Tame the Flow

I picked up Steve Tendon and Wolfram Muller's Tame the Flow: Hyper-Productive Knowledge-Work Management shortly after the TOCICO conference in June, and every time I pick it up I glean a different take on the embedded ideas.  I enjoyed the thinking here, particularly since I am seeing more and more project management that is all about managing the flow of knowledge work.  

The aspect that was new for me was their description of a way to combine approaches that make the best of several worlds.  Use ideas borrowed from Critical Chain to monitor the overall health of a delivery project. Use the ideas of Kanban or Scrum to manage the flow of work around stories or story points (within software development - I see application outside software too). Use ideas of Drum Buffer Rope to think about improving the flow of a Kanban board.  And throw in a healthy dose of other approaches and thinking to help think about what is happening in an organization.  

Other approaches?  A good chunk of the book is devoted to summarizing related research around organizational design and the idea of the hyper-productive organization - so much so that I kept wondering when the authors were going to get to the application of the concepts.  Along with the specific methods, they bring in several other ideas from Theory of Constraints (Throughput Accounting and the Thinking Processes). They talked about and referenced many times in the discussions the concept of Design Patterns, with which I am only lightly familiar. I made mental connections to the reinforcing loops that Senge talks about. Their discussion of hyper-productive organizations had me thinking of organizational network analysis There was also a good dose of thinking around organization learning and Chris Argyris' single- and double-loop learning ideas.  And along with the learning stuff, I heard a lot about knowledge management and the importance that all of the continuous improvement approaches place on learning from experience to improve the system.  These topics were woven throughout the book, sometimes very clearly, and sometimes the ideas jumped out and made connections in my mind when they weren't explicitly worked into the book.  I think the idea of introducing all these concepts is that they all have a play in thinking about creating, building and improving on the hyper-productive organization.  There were certainly a lot of elements that have me thinning about my own practice.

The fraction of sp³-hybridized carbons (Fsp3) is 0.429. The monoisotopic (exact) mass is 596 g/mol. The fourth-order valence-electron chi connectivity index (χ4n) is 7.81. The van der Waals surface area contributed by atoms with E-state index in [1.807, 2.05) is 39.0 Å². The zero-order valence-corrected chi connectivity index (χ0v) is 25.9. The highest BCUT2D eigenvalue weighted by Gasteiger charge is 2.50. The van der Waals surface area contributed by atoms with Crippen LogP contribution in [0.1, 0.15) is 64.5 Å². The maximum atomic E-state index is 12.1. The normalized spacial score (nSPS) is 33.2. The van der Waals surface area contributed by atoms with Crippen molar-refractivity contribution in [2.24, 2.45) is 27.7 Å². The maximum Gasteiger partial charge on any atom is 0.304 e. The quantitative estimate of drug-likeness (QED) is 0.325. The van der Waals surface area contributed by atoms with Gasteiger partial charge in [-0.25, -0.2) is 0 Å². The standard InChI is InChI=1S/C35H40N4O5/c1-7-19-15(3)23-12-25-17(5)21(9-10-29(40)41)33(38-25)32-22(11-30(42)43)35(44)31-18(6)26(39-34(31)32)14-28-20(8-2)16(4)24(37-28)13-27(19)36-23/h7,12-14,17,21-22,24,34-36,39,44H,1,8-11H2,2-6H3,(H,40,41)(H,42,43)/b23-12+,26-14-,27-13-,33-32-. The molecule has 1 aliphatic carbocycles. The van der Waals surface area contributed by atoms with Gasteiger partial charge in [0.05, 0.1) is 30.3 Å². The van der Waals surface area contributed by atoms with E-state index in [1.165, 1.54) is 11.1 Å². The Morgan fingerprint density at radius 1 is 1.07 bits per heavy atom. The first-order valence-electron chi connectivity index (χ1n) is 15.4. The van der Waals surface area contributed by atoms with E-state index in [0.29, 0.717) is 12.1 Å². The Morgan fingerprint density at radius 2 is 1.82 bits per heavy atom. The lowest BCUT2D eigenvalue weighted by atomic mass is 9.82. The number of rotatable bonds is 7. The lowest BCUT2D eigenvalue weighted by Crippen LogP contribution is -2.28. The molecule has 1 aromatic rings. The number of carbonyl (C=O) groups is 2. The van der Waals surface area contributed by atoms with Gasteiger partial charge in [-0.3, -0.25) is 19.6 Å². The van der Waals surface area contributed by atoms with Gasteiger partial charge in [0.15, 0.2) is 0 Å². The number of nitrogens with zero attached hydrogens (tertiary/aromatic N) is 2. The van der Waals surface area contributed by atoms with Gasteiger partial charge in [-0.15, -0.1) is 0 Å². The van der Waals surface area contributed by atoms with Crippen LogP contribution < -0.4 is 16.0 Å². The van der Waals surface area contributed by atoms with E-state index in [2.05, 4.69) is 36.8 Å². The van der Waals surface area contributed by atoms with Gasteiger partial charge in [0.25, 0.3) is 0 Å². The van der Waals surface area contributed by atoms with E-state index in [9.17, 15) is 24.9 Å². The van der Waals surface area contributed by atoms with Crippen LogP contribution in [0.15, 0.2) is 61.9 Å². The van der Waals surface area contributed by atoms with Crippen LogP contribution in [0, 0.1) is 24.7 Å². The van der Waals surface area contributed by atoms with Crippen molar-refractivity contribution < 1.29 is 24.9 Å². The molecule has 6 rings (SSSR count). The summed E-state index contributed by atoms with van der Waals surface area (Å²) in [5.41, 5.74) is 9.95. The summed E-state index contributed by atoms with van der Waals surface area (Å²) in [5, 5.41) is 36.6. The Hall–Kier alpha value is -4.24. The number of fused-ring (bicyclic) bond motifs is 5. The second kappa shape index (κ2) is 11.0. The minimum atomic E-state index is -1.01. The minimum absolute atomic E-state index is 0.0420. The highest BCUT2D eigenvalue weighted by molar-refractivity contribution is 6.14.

One topic that resonated for me was the involvement of the whole organization in an improvement effort.  While many improvement techniques generate benefit, you can find discussions among experts that complain the improvements could not be sustained or that the improvement curve flat-lined. It's clear that everyone needs to be involved - top management, middle management and the people doing the work. The authors talk about it conceptually in the early sections (trust!), and then they talk about how their suggested approach helps draw in everyone from the planning level (what should we build) to the execution level - using buffer charts and variations on the burn-down chart to provide a common, graphical description of what is happening in the project.

Knowledge work is inherently messy, and approaches that try to be overly-prescriptive on managing the work tend to run into trouble.  While the overall process needs some control, too much control limits the ability of the system to flex - and for people to think about how the system is working and learn. Interestingly, they quote Chris Argyris as saying that organizational learning is about detecting and correcting errors - and that errors are linked to inhibition of learning.  

Now I need to ponder this myself and with some of my colleagues to see if I can take some new ideas into my own practices.  I really think that Critical Chain Project Management can be enhanced by these thoughts around Kanban and DBR - even outside of the software development arena. 

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